• David on May 4, 2019 at 3:29 am

      Claudia, one last reply. I may have unintentionally offended you. I apologize. I always want to hear—and value—what you have to say.

  3. David Newman on May 3, 2019 at 9:56 pm

    Trump manages to avoid — for the most part — saying overtly racist and anti-Semitic things. But he has a disturbing tendency to refuse to distance himself from people who do say those things and who count him as “their” president. So when David Duke and other avowed white supremacists praised Trump and claimed him for their own, he could have said explicitly, “I don’t want David Duke’s support and I disavow everything he stands for.” He could have, but he didn’t. Instead, he acted like he didn’t know who David Duke was.

    Again, given the simple opportunity to condemn a group of people who marched under Nazi and Confederate flags and chanted blatantly anti-Semitic slogans, he instead said that there were very fine people on both sides. No, Mr. President, there were not.

    There are sadly far too many examples of his saying things that embolden the white supremacist fringe and refusing to distance himself from them for it to be an accident or a slip of the tongue. While I prefer not to use the word “racist” as a label — (“Trump is a racist.”) — I prefer to use it as an adjective to describe conduct and speech — and Trump repeatedly engages in speech that is racist, both by omission and by commission.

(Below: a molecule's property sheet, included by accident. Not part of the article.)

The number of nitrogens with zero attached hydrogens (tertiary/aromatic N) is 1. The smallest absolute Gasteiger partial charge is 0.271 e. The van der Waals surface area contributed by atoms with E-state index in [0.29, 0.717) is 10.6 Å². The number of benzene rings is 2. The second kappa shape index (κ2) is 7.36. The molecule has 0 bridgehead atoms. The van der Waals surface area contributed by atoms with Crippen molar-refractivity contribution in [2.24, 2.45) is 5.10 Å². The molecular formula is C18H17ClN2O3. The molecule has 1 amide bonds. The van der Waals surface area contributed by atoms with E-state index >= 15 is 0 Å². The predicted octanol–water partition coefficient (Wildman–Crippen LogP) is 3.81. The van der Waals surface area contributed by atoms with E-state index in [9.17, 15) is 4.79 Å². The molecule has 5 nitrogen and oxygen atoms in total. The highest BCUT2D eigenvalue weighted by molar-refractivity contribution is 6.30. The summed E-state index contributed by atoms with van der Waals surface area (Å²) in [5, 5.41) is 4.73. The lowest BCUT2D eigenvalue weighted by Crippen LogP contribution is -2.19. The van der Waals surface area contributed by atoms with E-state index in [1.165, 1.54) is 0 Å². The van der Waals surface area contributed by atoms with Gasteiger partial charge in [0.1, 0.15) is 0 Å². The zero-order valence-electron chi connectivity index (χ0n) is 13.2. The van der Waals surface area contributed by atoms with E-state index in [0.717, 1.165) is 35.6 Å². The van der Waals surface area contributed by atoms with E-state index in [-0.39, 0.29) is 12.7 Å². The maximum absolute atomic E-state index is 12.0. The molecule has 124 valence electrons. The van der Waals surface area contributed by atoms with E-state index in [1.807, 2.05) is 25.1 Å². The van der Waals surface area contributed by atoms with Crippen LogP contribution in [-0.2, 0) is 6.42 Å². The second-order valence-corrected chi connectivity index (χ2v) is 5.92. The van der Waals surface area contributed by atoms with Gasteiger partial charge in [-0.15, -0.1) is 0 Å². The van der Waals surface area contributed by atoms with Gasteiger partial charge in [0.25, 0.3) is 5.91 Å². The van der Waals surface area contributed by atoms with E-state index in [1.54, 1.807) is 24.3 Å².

His after-the-fact condemnation of the violence at Poway and Pittsburgh rings hollow, when the acts were committed by people who have heard what he said and believe that he has given his sanction to the beliefs that underlie their violent conduct. And his refusal to see white nationalism as a rising threat — and instead blame the violence on a few people with mental health issues — is willfully ignorant, if it isn’t calculated, and an insult to the overwhelmingly harmless community of people with mental health issues. The violence at Poway or Pittsburgh or Christchurch is not about mental health. It is the result of the unchecked spread of a virulently toxic ideology that believes it has sanction from the president, combined with the insanely easy access to weapons of war.

    • David on May 3, 2019 at 10:16 pm

      David: You’ll have to start drafting some of my posts.

  4. RON EATON on May 16, 2019 at 5:26 am


    I agree with you that exclusivist theology or bigoted beliefs may lead to violent or intolerant action. You’re correct that Christian hatred and mistreatment of Jews has arisen from the belief that Jews are Christ-killers. Ideas do indeed have consequences.

    Where I very much disagree with you is in your apparent belief that certain ideas are in themselves incompatible with good citizenship in a liberal democratic polity. I think that you conflate thought with action. And you seem to advocate the impossible.

    You say that while Christians have a right to their belief about who gets into Heaven, they have no right to “condemn Jews, Muslims and others to hell.” If some Christians believe that only Christians go to Heaven, then a fortiori they believe that non-Christians do not. It is impossible to make the first assertion without making the second. Who says A says B. Are you then claiming that some Christians—or others, some Muslims, for instance— who hold such exclusivist beliefs are defective Americans?